As a barely reformed once-fanboy of Honda and a tragic nostalgist in general, I’m uniquely qualified to write an overtly effusive account of the 15-year-old Acura RSX Type S I just drove. Don’t worry, I took my paper-bag breaths and now I can provide a more realistic rundown. It was great, it wasn’t life-changing, it was a lot of fun, but mostly it was just pleasant.
A few weeks ago, Acura invited us out to the base of Angeles Crest Highway to drive a handful of immaculately kept cars from the company’s private parked stash. The event was held to hype the upcoming TLX Type-S (review coming soon!). One of the automaker’s reps indicated the Integra Type R and RSX Type S were offered up to drive “to get a sense for the differences between Type R and Type S,” which I can parse for you into plain English: Type S is “sport-luxury,” Type R is “hardcore driver’s car.”
[Andrew is Editor-In-Chief at Car Bibles, a sister site to The Drive that focuses on decoding car culture and providing automotive DIY tips. In fact, we’ve published The Acura RSX Bible here which you’ll dig if you’re into these cars. Or, click here to check out the rest of the site.]
That tracks in the context of today’s Honda/Acura lineup, where the Civic Type R is mean and loud and I guess we can expect the TLX Type S to be smooth and slick.
A stock Integra Type R in great condition is still a lot of fun to drive today; it’s noisy, it feels light, the shifter’s very satisfying to operate. I know it’s a cliche, but mechanical simplicity really does increase the engagement and satisfaction driving provides. When you hit the gas pedal in a new car, you’re effectively pushing a button and the car’s computer is applying the amount of power it thinks you want based on a broad range of data inputs. When you step on the gas with a car like the yellow Integra you’re looking at pictures of here, your foot is pushing a lever that pulls a cable that physically opens the engine’s nostril. You’re quite literally feeling the car function and it’s glorious.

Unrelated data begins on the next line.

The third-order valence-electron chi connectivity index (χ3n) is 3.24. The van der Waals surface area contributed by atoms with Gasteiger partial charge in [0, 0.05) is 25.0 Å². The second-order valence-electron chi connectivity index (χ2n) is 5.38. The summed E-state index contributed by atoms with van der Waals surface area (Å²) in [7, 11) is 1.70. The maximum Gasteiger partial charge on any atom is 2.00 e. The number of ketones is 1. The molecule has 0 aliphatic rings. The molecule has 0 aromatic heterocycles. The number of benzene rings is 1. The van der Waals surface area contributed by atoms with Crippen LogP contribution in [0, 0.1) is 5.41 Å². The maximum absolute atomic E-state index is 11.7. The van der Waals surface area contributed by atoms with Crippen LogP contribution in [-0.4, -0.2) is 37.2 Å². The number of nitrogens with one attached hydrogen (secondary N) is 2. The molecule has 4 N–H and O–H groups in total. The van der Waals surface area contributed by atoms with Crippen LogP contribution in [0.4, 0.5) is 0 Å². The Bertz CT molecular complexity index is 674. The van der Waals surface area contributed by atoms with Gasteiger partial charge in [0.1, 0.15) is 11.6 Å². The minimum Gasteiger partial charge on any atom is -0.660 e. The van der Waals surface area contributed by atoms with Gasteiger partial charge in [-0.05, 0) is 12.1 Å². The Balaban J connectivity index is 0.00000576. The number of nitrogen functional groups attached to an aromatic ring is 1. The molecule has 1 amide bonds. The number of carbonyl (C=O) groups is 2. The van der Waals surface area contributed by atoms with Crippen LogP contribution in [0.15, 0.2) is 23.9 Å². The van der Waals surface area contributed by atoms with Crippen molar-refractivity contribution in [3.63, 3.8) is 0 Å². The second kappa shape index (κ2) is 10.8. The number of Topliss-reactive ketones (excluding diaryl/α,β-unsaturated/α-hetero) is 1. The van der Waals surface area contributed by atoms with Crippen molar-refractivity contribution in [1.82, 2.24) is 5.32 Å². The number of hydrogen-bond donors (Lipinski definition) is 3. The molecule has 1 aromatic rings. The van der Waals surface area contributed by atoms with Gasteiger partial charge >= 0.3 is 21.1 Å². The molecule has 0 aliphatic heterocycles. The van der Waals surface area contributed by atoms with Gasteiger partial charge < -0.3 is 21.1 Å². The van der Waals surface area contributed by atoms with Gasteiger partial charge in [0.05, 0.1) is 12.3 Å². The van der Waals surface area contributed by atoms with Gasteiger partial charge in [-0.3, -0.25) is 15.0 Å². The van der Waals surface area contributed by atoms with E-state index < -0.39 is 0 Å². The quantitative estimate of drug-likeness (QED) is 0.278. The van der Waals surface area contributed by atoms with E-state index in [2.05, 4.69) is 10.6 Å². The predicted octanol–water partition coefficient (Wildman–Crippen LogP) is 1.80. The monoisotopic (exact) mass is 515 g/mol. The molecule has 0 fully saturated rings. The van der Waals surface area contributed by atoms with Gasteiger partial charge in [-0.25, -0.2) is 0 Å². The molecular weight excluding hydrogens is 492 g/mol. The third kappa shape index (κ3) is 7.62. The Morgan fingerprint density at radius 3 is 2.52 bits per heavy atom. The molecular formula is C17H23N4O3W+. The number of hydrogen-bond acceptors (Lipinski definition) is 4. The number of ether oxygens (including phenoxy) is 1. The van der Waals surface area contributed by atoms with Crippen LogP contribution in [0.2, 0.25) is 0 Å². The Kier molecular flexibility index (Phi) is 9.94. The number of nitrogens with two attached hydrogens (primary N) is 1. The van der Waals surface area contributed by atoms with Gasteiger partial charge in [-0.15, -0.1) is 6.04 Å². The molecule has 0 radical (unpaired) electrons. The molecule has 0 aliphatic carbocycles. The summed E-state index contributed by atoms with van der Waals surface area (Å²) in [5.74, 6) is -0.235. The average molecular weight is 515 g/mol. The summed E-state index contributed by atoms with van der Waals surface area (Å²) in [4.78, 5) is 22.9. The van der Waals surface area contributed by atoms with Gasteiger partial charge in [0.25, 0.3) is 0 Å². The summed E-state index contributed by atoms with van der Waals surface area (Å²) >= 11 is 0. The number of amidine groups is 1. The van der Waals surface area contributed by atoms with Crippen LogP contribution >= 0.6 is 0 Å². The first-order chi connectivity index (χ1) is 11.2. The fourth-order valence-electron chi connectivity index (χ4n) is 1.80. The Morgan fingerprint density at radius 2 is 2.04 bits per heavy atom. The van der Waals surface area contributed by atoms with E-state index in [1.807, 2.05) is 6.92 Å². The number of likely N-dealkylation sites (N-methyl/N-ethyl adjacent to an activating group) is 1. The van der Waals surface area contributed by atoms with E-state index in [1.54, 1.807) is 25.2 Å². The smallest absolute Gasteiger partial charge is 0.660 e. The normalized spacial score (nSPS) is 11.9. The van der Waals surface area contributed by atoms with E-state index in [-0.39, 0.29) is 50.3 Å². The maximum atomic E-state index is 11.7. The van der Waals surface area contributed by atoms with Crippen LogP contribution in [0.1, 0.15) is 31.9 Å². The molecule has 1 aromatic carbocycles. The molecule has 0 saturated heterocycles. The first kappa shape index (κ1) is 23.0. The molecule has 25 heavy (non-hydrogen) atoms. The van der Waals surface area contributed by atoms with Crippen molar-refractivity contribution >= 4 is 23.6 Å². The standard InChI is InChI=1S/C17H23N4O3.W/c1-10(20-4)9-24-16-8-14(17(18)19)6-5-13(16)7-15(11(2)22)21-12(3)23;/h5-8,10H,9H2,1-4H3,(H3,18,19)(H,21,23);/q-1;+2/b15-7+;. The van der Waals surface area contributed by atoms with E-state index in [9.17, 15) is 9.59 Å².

But it’s not particularly fast compared to today’s cars. It’s also a little rough. Did I mention the noisiness? The 1.8-liter B Series engine claims about 200 horsepower—remarkable volumetric efficiency even by modern standards—but you pretty much need to run the tachometer deep into the 8,000 rpm neighborhood to wake those horses up. And the doors, seats, and dashboard are all pretty lean in the pursuit of saving weight.
All this is to say: The Integra Type R is an experience. But not one that most modern motorists, even most driving enthusiasts, are going to want to endure for hours on end anymore.
The RSX Type S doesn’t have the ITR’s intensity, but it does have robust seat bolsters and a much more palpable supply of low-end power.
In the early 2000s, when the RSX had freshly displaced the beloved Integra in Acura’s sport/compact/lux lineup, I bet it felt like a cocoon of coddling compared to the outgoing car. Today in 2021, the RSX still feels pretty raw… even a Civic now is drastically heavier, more insulated, and further digitized by comparison. So in the context of modern times, the Integra definitely has more inherent coolness thanks to its historical significance and simplicity, but the RSX Type S is nicer to drive.
The RSX’s K Series i-VTEC inline-four barely has more max torque than the Integra’s B motor. But in my brief test loop up Angeles Crest, the RSX felt a lot more willing to whisk me ahead than my experiences in ITRs. The RSX’s tiny steering wheel and white gauge faces also felt a little more distinctive, more dramatic even, than the Integra’s aggressively bland driver information center.
Driving an Integra Type R is always memorable, but the RSX Type S felt a tiny bit faster and a lot more comfortable while still swelling my nostalgia gland in a majorly enjoyable way.
Hustling the RSX S’s weird copper-colored (Blaze Orange Metallic) sheetmetal up and down a mountain road, I wasn’t thinking about tuner cars or mods I’d like to do to the car. I was just loving riding the throttle into the floormat, hearing VTEC uncork as the tach needle made its way to the stratosphere, and then shifting. Then leaning into the brake, blipping the throttle to downshift before a turn, horizontally slingshotting and repeating the process all over.
I know I promised I wouldn’t melt into a pathetic puddle of nostalgia recalling my encounter with this car, but the mid-2000s really were a great era for automotive technology from a driving fan’s perspective. Brakes were good but traction control wasn’t widely implemented. No electronic functions were automatic, but everything was reliable. Sport compact cars still made you work hard to go fast, but they rewarded you with a lot of confidence and comfort at the same time.
A well-kept RSX Type S embodies all of that perfectly, and if you’re lucky enough to own one of these, enjoy it and take care of it!
Car Bibles is a sister site to The Drive that focuses on decoding car culture and DIY car owner tips that are fun to read. You’ll see more stories like this over there and there’s fresh material every day. Click here to check it out! We’ll do one more plug for The Acura RSX Bible too, in case you read this far and want to do a deep-dive of this car on your own.
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